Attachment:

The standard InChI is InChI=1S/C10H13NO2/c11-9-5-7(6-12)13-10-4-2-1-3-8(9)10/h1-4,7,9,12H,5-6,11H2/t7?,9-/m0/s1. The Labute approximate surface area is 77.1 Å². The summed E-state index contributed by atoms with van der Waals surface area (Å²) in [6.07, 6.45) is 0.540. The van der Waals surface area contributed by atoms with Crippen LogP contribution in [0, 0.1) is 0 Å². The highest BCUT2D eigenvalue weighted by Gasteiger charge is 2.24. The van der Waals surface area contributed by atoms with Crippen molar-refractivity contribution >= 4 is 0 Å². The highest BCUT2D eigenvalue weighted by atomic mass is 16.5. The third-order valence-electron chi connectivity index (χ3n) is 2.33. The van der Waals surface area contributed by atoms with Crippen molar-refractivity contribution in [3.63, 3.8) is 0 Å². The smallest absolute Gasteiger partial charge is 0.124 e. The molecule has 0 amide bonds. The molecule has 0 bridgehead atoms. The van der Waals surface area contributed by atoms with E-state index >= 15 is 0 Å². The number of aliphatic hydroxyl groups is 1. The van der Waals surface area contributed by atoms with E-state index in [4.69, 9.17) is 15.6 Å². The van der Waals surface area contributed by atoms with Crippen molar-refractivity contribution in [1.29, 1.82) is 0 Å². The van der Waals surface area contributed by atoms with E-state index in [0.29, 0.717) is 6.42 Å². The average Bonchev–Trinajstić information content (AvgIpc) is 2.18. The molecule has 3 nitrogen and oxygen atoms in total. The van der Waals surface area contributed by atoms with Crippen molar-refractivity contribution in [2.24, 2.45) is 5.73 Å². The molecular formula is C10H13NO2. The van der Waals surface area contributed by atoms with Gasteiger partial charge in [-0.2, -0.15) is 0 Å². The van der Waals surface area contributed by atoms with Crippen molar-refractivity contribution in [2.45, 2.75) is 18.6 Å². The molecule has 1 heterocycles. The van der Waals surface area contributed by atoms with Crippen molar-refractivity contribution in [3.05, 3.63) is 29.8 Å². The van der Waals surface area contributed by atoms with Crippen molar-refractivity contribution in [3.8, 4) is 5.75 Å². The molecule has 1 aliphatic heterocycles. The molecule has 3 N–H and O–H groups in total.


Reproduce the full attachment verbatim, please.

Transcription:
The standard InChI is InChI=1S/C10H13NO2/c11-9-5-7(6-12)13-10-4-2-1-3-8(9)10/h1-4,7,9,12H,5-6,11H2/t7?,9-/m0/s1. The Labute approximate surface area is 77.1 Å². The summed E-state index contributed by atoms with van der Waals surface area (Å²) in [6.07, 6.45) is 0.540. The van der Waals surface area contributed by atoms with Crippen LogP contribution in [0, 0.1) is 0 Å². The highest BCUT2D eigenvalue weighted by Gasteiger charge is 2.24. The van der Waals surface area contributed by atoms with Crippen molar-refractivity contribution >= 4 is 0 Å². The highest BCUT2D eigenvalue weighted by atomic mass is 16.5. The third-order valence-electron chi connectivity index (χ3n) is 2.33. The van der Waals surface area contributed by atoms with Crippen molar-refractivity contribution in [3.63, 3.8) is 0 Å². The smallest absolute Gasteiger partial charge is 0.124 e. The molecule has 0 amide bonds. The molecule has 0 bridgehead atoms. The van der Waals surface area contributed by atoms with E-state index >= 15 is 0 Å². The number of aliphatic hydroxyl groups is 1. The van der Waals surface area contributed by atoms with E-state index in [4.69, 9.17) is 15.6 Å². The van der Waals surface area contributed by atoms with Crippen molar-refractivity contribution in [1.29, 1.82) is 0 Å². The van der Waals surface area contributed by atoms with E-state index in [0.29, 0.717) is 6.42 Å². The average Bonchev–Trinajstić information content (AvgIpc) is 2.18. The molecule has 3 nitrogen and oxygen atoms in total. The van der Waals surface area contributed by atoms with Crippen molar-refractivity contribution in [2.24, 2.45) is 5.73 Å². The molecular formula is C10H13NO2. The van der Waals surface area contributed by atoms with Gasteiger partial charge in [-0.2, -0.15) is 0 Å². The van der Waals surface area contributed by atoms with Crippen molar-refractivity contribution in [2.45, 2.75) is 18.6 Å². The molecule has 1 heterocycles. The van der Waals surface area contributed by atoms with Crippen molar-refractivity contribution in [3.05, 3.63) is 29.8 Å². The van der Waals surface area contributed by atoms with Crippen molar-refractivity contribution in [3.8, 4) is 5.75 Å². The molecule has 1 aliphatic heterocycles. The molecule has 3 N–H and O–H groups in total.